Ful­ton au­dits in wake of mil­lions in un­spent HIV funds

Ex­ecu­tor of CDC grant money grilled by Ful­ton County Chair­man

GA Voice - - Georgia News -

By PA­TRICK SAUN­DERS

The Ful­ton County Com­mis­sion has or­dered a full au­dit of the county health depart­ment fol­low­ing mis­man­age­ment of Cen­ters for Dis­ease Con­trol and Preven­tion (CDC) grant money ear­marked for HIV preven­tion ef­forts. Ful­ton is in the cen­ter of one of the na­tion’s hard­est hit ar­eas in terms of new HIV in­fec­tions.

The or­der fol­lows an in­ves­ti­ga­tion by WABE that re­vealed the depart­ment had failed to spend some $8.7 mil­lion of $20 mil­lion in CDC grant money it had re­ceived since 2012.

As to the source of the prob­lems, all par­ties point to Dr. Pa­trice Harris, di­rec­tor of health ser­vices for Ful­ton County, who, as prin­ci­pal in­ves­ti­ga­tor of the grant, is re­spon­si­ble for ex­e­cut­ing the county’s HIV preven­tion strat­egy.

Grant money ex­ecu­tor grilled by Ful­ton County Chair­man

Harris ap­peared be­fore Ful­ton County Board Chair­man John Eaves and the rest of the com­mis­sion in a tense June 17 meet­ing, where Eaves grilled her.

Harris claimed that the county was ap­proved for $28 mil­lion of CDC grant money for 2012 to 2015, and that $7 mil­lion of that had been re­turned. She also said they had made a car­ry­over re­quest to the CDC, or a re­quest to re­coup the funds that were re­turned, in the amount of $2.1 mil­lion.

“To me if we got $28 mil­lion, first of all I’d be jump­ing up and down, and then I’d do ev­ery­thing in my power and my means to make sure as much of this money if not all of this money is uti­lized,” Eaves said. “And even though you’re see­ing the po­ten­tial of $2.1 of the $7 mil­lion that we can re­cap­ture, to me that’s still go­ing to leave a bal­ance of $5 mil­lion. That’s a lot of money.”

Eaves went on to ques­tion Harris’ claims that these num­bers were re­ported

June 26, 2015

Ful­ton County Com­mis­sion Chair­man John Eaves says ‘ex­treme dis­ap­point­ment’ was his ini­tial re­ac­tion to news of the county’s mis­man­age­ment of HIV funds. (File photo) “We’re go­ing to get to the bot­tom of it and find out why these mon­eys were not ex­pended, es­pe­cially con­sid­er­ing the grav­ity of the HIV/ AIDS prob­lem in Ful­ton County.”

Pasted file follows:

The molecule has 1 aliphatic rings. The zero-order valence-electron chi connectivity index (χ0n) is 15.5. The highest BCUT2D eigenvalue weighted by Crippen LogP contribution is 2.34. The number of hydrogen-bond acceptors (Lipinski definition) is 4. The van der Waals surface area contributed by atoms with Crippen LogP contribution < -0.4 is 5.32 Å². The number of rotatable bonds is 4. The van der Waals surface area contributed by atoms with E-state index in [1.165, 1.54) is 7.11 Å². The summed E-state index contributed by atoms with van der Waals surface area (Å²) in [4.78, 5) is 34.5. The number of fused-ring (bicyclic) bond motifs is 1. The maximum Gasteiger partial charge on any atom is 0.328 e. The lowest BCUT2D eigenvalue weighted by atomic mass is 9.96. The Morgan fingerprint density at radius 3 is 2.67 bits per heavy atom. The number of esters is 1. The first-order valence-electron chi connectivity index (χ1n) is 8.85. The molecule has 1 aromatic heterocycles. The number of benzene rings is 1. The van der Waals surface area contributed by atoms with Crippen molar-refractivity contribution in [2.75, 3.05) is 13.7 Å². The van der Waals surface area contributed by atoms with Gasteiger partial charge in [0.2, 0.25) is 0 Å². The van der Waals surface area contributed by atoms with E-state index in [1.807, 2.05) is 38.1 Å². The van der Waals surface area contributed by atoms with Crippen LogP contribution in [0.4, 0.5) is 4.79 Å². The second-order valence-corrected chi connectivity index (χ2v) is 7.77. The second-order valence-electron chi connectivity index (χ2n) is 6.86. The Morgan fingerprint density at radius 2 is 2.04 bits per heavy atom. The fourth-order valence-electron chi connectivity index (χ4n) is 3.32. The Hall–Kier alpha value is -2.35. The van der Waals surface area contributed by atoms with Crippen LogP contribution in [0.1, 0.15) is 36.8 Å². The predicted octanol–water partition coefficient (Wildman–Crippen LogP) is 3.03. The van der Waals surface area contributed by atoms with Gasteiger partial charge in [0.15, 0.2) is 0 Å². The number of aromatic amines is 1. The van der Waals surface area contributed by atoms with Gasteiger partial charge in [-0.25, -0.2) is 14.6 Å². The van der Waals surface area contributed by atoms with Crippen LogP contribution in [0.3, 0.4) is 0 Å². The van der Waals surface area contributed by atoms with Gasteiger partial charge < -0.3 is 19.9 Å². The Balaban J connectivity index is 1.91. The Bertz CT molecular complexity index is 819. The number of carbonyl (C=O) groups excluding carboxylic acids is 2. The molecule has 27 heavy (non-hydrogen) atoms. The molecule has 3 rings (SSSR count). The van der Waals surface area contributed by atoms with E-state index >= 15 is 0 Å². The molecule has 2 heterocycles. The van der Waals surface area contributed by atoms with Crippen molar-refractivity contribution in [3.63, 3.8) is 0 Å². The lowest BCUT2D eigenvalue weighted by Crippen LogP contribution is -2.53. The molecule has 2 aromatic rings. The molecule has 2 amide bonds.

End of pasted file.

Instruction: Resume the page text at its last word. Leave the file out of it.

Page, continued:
—Ful­ton County Com­mis­sion Chair­man John Eaves

to the county man­ager, and then asked her whether she felt this was a good re­flec­tion on the Ful­ton County gov­ern­ment.

“It is not, com­mis­sioner, cer­tainly,” Harris replied. “Nor me.”

History of mis­man­age­ment of HIV preven­tion funds in Ful­ton County

This isn’t the first time an agency in Ge­or­gia has had trou­ble al­lo­cat­ing funds for HIV preven­tion. Lo­cal HIV/AIDS ac­tivists com­plained in 2011 about the Ge­or­gia Depart­ment of Public Health’s HIV Unit, whose re­spon­si­bil­ity it is to dis­trib­ute CDC funds to state health de­part­ments and HIV/AIDS agen­cies. At that time, a CDC spokesper­son told the Ge­or­gia Voice mil­lions in HIV preven­tion funds were be­ing re­turned.

“From fis­cal year 2007 through fis­cal year 2009, the Ge­or­gia Depart­ment of Public Health av­er­aged an an­nual award of ap­prox­i­mately $7.93 mil­lion and re­quested to car­ry­over funds on an av­er­age of 8 per­cent [or about $634,000] per year,” CDC spokesper­son Scott Bryan told the Ge­or­gia Voice in 2011.

“Es­sen­tially, if a health depart­ment has un­spent funds at the end of the year, that money is re­turned to CDC. The state health depart­ment can re­quest those un­spent funds be car­ried over and added to the fol­low­ing year’s bud­get (funds),” Bryan told the Ge­or­gia Voice at that time.

Ful­ton’s cur­rent prob­lems are com­mon, as health de­part­ments across the coun­try have been ad­just­ing to the CDC’s de­ci­sion in 2012 to change pol­icy by shift­ing hun­dreds of mil­lions of dol­lars in preven­tion funds away from the states and mov­ing the money di­rectly to the lo­cal level.

‘We’re go­ing to get to the bot­tom of it’

When asked by Ge­or­gia Voice what his ini­tial re­ac­tion was to the mis­man­age­ment of funds by the Ful­ton County Health Depart­ment, Chair­man Eaves re­sponded, “Ex­treme dis­ap­point­ment.”

Eaves, who along with fel­low com­mis­sioner Joan Garner will be two of the elected of­fi­cials pair­ing up with HIV-pos­i­tive youth for the Equal­ity Foun­da­tion of Ge­or­gia’s up­com­ing HIV Youth Pol­icy Ad­vi­sors Pro­gram, vows to make things right.

“We’re go­ing to get to the bot­tom of it and find out why these mon­eys were not ex­pended, es­pe­cially con­sid­er­ing the grav­ity of the HIV/AIDS prob­lem in Ful­ton County,” he said. “The larger is­sue is why we weren’t in­formed about this. Why didn’t we know about it? I feel that the depart­ment heads that over­see the dol­lars are re­spon­si­ble for in­form­ing the board, es­pe­cially in sit­u­a­tions like this where there’s prob­lems.”

Jeff Graham, ex­ec­u­tive di­rec­tor of Ge­or­gia Equal­ity and a mem­ber of the Ge­or­gia HIV Preven­tion Com­mu­nity Plan­ning Group, says the Ful­ton County Com­mis­sion has acted ap­pro­pri­ately con­sid­er­ing the de­gree of ur­gency in the mat­ter.

“We cer­tainly need to know what all the prob­lems have been to move for­ward, but we need to move for­ward quickly,” he told Ge­or­gia Voice. “It is ap­pro­pri­ate to do an au­dit and take a look at things sys­tem-wide. I would hope that doesn’t de­lay the im­ple­men­ta­tion of some changes that hope­fully could take place in the next month or two so this pro­gram can get back on track.”

Chair­man Eaves won’t put a timetable on the au­dit at this point, cit­ing a need for feed­back from Ful­ton County Au­di­tor An­thony Nicks, but does say, “We’ll find out very shortly.”

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